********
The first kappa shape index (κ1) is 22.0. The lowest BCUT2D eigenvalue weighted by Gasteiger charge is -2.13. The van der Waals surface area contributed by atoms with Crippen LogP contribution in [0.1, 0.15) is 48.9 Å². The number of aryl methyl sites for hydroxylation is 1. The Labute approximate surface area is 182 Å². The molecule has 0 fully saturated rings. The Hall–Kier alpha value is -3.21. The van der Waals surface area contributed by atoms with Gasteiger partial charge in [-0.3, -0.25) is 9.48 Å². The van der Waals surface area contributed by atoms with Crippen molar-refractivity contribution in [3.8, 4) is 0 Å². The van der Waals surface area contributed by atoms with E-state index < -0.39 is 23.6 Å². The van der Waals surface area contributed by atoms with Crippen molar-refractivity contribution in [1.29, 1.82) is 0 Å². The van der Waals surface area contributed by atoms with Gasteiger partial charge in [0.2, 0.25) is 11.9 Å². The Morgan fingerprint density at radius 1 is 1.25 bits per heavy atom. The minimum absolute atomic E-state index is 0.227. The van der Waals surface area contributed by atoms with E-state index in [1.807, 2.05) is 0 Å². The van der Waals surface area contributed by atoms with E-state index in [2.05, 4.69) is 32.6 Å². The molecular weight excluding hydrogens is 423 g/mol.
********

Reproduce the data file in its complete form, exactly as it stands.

The first kappa shape index (κ1) is 22.0. The lowest BCUT2D eigenvalue weighted by Gasteiger charge is -2.13. The van der Waals surface area contributed by atoms with Crippen LogP contribution in [0.1, 0.15) is 48.9 Å². The number of aryl methyl sites for hydroxylation is 1. The Labute approximate surface area is 182 Å². The molecule has 0 fully saturated rings. The Hall–Kier alpha value is -3.21. The van der Waals surface area contributed by atoms with Gasteiger partial charge in [-0.3, -0.25) is 9.48 Å². The van der Waals surface area contributed by atoms with Crippen molar-refractivity contribution in [3.8, 4) is 0 Å². The van der Waals surface area contributed by atoms with E-state index < -0.39 is 23.6 Å². The van der Waals surface area contributed by atoms with Crippen molar-refractivity contribution in [1.29, 1.82) is 0 Å². The van der Waals surface area contributed by atoms with Gasteiger partial charge in [0.2, 0.25) is 11.9 Å². The Morgan fingerprint density at radius 1 is 1.25 bits per heavy atom. The minimum absolute atomic E-state index is 0.227. The van der Waals surface area contributed by atoms with E-state index in [1.807, 2.05) is 0 Å². The van der Waals surface area contributed by atoms with E-state index in [2.05, 4.69) is 32.6 Å². The molecular weight excluding hydrogens is 423 g/mol.